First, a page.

Best of luck.
Chris

juliahhavener's picture

To add an opinion to the pile:

Feedback to this employee will be critical. Important items to remember: feedback is breathing, it's easy, it's a potato chip. AFFIRMATIVE feedback is equally (arguably more) important than adjusting feedback.

When he reacts appropriately, give him feedback. When he does something small right, give him feedback. When he reacts inappropriately, give him feedback - ask him for change.

One on ones will help you know him well enough to 1) mitigate situations where he might react poorly and 2) give him feedback that will be important to him. They will also give you the opportunity to coach him on effective behaviors AND give him the opportunity to tell you his frustration points before he's yelling and pointing.

Personal experience: My team lets me know when they don't get enough of my time. At that point, they will explode because they haven't had the chance to tell me all the little things, they build up, and people get upset. When they have the chance to drop the potato chips, I don't get the avalanche. I don't know if this will apply to your new direct, but it's something to consider.

Mark's picture

First things first: I wouldn't want to be you, having successfully done everything right and gotten someone fired by dotting your i's and crossing your t's, and then have them bring up in court that you suggested using mace or a taser on this person.

Folks, these kinds of jokes are NEVER funny, and often actionable.

Second, there is no difference between the corporate world and the government when it comes to firing someone who is repeatedly unprofessional and violent. I've seen it done many times, and all the rumors are just false. Find me one manager who has done what they're supposed to do and can't fire someone...you won't be able to. The reason managers think they can't fire folks is they're not willing to do what they're supposed to do, and that means working for quite a while with a poor performer and doing their very best to help them get back on track.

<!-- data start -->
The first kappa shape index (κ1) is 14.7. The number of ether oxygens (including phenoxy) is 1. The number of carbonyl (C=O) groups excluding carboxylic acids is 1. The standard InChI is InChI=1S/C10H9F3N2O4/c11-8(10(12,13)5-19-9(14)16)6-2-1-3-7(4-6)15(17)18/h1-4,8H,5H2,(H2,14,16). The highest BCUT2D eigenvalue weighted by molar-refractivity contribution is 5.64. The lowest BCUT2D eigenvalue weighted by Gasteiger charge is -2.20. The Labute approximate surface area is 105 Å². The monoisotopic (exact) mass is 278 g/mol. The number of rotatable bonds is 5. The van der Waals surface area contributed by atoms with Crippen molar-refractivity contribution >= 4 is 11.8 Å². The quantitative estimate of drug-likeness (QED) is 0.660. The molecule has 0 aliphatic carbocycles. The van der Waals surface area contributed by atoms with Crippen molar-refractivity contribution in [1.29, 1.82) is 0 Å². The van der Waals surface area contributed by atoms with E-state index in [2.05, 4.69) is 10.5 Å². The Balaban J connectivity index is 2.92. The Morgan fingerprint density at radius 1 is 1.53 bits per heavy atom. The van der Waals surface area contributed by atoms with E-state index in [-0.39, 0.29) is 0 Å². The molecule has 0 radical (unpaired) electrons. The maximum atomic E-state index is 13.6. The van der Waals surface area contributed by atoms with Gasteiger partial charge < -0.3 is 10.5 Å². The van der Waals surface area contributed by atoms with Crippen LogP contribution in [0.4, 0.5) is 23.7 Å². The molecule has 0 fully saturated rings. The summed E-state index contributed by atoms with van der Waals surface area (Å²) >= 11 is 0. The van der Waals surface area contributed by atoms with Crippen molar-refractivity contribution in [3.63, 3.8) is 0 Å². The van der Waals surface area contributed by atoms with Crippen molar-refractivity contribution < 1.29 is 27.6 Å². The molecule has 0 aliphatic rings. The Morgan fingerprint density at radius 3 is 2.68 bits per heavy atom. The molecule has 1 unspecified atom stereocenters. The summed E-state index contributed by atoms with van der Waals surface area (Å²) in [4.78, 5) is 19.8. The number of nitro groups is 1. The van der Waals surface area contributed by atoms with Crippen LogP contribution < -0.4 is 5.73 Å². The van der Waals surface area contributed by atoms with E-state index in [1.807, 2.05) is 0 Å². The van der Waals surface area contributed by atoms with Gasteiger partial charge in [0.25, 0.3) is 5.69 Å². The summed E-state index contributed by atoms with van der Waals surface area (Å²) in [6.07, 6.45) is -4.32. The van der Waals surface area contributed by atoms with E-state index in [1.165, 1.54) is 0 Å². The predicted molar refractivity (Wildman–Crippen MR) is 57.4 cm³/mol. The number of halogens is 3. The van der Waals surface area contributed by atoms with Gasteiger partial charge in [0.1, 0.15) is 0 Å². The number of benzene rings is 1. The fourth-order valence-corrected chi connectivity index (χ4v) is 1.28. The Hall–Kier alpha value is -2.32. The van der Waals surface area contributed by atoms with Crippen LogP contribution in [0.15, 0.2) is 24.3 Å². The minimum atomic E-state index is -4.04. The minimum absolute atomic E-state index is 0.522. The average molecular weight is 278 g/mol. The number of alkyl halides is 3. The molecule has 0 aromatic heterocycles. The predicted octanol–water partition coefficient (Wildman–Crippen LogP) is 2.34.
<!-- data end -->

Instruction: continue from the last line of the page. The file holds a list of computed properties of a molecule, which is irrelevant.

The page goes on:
One on Ones and feedback are what is called for. If this person DOES get in your face, step BACK. Stop talking and put your hands at your sides. Then ask politely if you can give her feedback. THEN call HR and either write up a report or file and forward an MFR noting her violent and threatening physical behavior. Everybody, even managers, have a right to be free from physical threats. THIS BEHAVIOR is what can get her fired.

One on ones and feedback. Don't judge her based on the old behaviors, and give her positive and negative feedback (politely, kindly, smiling, shot across the bow when necessary) when you note behavior you want to stop or continue.